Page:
By now, most of you know that I’ve recently left my position at Coast Hills. That transition was something that God had in the works for some time, and it was very clear this is the path He’s called me to. However, while it was clearly God’s call, there was still the opportunity for me to mess it up. I could have ignored it, or potentially worse, left poorly.
Why You Leave
There are plenty of reasons to leave a job. Some are good reasons; you received another, amazing offer; you outgrew this position; you won the lottery. Other times, the circumstances are less than optimal. Perhaps the job is just not a good fit; or you really don’t get along with your boss or other superiors; or maybe there is something really wrong in the organization. Perhaps you were fired or “released to a new ministry…”
In today’s post, I’m going to focus on the good side of leaving—those times when it’s just time to move on to a new adventure. Looking back, this is not the first time I’ve left a job. I’ve actually left eight over the course of my career (not counting the three business I started and eventually shut down). So I do have a little experience here. Here are some suggestions on how to leave well under good circumstances, though I’ll give you the caveat up front that I have not always followed this advice.
Set Your Successor Up for Success
Chances are, after you leave, you will be replaced. When I left Coast, I tried to document as much as possible, to complete as many tasks as I could and leave a healthy team in place. Heck, I even designed and installed a completely new AVL system. You probably won’t always be able to do that, but make sure whoever comes after you doesn’t have to clean up your mess.
It’s easy to spend the last few weeks coasting toward the finish line. Hey, you’re leaving anyway, what are they going to do, fire you? Don’t do it. I worked a 10 hour day on my last day because I wanted to make sure I finished what I said I would. My last weeks there were some of the busiest in the previous six months. I was cranking out documentation as fast as I could, training others to do my tasks and finishing up a few last minute projects. Some of that was noticed, most of it was not. But it doesn’t matter. I know I left as well as I could, and God sees what we do in secret. It doesn’t matter as much what humans see.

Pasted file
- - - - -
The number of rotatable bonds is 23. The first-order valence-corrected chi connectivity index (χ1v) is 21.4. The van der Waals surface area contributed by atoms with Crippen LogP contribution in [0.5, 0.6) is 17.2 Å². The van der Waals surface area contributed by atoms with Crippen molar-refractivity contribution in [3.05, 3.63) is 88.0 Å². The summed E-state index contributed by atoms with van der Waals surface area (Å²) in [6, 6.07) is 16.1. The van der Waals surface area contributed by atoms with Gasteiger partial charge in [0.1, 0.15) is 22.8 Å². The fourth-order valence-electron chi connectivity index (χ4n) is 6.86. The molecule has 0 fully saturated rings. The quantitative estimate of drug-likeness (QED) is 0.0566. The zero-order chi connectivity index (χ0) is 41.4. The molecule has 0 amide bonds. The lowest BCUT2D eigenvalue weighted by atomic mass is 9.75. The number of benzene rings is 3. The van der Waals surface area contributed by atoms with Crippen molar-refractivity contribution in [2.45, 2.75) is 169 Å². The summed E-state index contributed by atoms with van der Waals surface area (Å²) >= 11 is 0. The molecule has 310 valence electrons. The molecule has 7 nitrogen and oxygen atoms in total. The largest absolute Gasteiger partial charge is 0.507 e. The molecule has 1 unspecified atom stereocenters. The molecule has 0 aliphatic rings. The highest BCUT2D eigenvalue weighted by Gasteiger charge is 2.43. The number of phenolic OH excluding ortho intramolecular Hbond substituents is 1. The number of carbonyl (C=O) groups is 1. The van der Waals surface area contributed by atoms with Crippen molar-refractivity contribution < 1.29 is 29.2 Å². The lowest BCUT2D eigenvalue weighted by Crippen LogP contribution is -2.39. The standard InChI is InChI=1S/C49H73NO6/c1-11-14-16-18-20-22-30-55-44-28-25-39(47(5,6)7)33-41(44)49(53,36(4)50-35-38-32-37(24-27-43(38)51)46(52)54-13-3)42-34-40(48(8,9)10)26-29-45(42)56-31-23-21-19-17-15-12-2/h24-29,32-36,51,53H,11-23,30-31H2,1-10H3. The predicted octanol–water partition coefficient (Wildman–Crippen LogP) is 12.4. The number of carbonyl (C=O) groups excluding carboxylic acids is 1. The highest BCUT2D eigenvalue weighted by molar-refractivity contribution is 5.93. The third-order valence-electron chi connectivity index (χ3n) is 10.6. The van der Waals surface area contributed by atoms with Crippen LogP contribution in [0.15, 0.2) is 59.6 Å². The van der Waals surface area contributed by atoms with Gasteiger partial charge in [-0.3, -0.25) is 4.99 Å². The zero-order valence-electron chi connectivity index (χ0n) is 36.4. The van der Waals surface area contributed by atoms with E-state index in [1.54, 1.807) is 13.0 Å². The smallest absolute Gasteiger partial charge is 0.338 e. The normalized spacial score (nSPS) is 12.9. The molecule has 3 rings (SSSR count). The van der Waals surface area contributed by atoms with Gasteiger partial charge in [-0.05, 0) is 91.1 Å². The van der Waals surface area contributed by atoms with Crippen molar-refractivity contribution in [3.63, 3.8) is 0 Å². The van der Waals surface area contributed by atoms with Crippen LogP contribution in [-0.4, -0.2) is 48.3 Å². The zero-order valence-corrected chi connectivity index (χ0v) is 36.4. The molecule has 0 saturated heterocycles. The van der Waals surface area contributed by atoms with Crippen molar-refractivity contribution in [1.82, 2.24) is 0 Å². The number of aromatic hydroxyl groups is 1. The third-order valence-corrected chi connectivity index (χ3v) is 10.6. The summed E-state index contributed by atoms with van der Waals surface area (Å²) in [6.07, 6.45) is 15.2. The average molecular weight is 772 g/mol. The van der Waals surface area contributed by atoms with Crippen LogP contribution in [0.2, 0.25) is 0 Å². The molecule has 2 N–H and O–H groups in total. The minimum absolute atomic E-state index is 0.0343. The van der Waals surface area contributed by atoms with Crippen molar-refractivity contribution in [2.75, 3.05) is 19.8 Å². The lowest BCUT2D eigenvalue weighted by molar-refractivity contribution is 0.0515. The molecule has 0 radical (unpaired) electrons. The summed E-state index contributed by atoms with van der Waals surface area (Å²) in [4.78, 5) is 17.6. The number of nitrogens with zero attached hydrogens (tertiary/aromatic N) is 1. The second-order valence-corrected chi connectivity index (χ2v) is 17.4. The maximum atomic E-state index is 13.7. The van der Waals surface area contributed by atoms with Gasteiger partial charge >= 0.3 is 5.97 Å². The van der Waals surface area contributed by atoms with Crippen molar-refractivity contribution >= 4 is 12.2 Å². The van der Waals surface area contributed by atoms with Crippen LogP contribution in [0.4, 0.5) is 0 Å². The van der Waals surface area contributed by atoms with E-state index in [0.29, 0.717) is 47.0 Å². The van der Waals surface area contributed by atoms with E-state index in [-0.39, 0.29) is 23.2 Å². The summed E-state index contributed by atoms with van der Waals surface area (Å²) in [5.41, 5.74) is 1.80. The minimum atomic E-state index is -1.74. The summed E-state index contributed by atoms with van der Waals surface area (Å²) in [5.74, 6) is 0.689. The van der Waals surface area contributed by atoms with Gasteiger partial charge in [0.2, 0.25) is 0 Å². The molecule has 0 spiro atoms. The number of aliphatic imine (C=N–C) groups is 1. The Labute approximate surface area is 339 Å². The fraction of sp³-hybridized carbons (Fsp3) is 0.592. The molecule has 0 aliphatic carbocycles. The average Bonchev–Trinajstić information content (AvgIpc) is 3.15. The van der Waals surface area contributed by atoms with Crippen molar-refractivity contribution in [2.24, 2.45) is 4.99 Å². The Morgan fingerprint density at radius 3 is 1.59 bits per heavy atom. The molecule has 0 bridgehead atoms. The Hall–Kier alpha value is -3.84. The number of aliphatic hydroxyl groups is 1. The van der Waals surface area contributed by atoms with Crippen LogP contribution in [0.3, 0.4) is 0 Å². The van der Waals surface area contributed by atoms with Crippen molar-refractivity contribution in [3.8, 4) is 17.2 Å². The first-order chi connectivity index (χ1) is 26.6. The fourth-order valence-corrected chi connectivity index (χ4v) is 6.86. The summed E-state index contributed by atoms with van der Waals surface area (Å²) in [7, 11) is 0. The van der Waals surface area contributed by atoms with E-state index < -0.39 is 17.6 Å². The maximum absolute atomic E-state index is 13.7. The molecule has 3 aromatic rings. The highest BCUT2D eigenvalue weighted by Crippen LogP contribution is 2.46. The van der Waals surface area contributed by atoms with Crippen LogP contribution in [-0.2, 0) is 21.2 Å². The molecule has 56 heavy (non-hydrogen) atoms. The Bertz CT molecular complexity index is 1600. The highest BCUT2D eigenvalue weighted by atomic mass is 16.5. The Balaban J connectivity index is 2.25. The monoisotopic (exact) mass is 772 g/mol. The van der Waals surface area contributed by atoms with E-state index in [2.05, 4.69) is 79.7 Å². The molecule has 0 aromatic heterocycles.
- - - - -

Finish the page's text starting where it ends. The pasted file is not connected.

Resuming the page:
Stay In Touch
It’s easy to move on to your new adventure and forget all about the people you left behind. You get busy making new friends, working on new projects and maybe enjoying the new location you’re in. But don’t forget those you left. I have not always been good at this, and it’s to my own detriment. I have left a few jobs better than others, and the ones I feel the best about are the ones where I’ve kept in touch with my former co-workers.
This is a pretty small industry, and I can tell you if people have good memories of you and will say good things about you, it will benefit you for a long time. But if you blow them off, leave them hanging or otherwise ignore them, it will come back to haunt you. The last impression is the one people tend to remember. Keep that in mind.
When it Goes Badly
Like I said, leaving is not always a great new adventure. Sometimes it’s a desperate leap from a moving train headed toward a cliff. I’ve been there, too, and how we leave will either set us up for success for failure in our next position. More on that next time.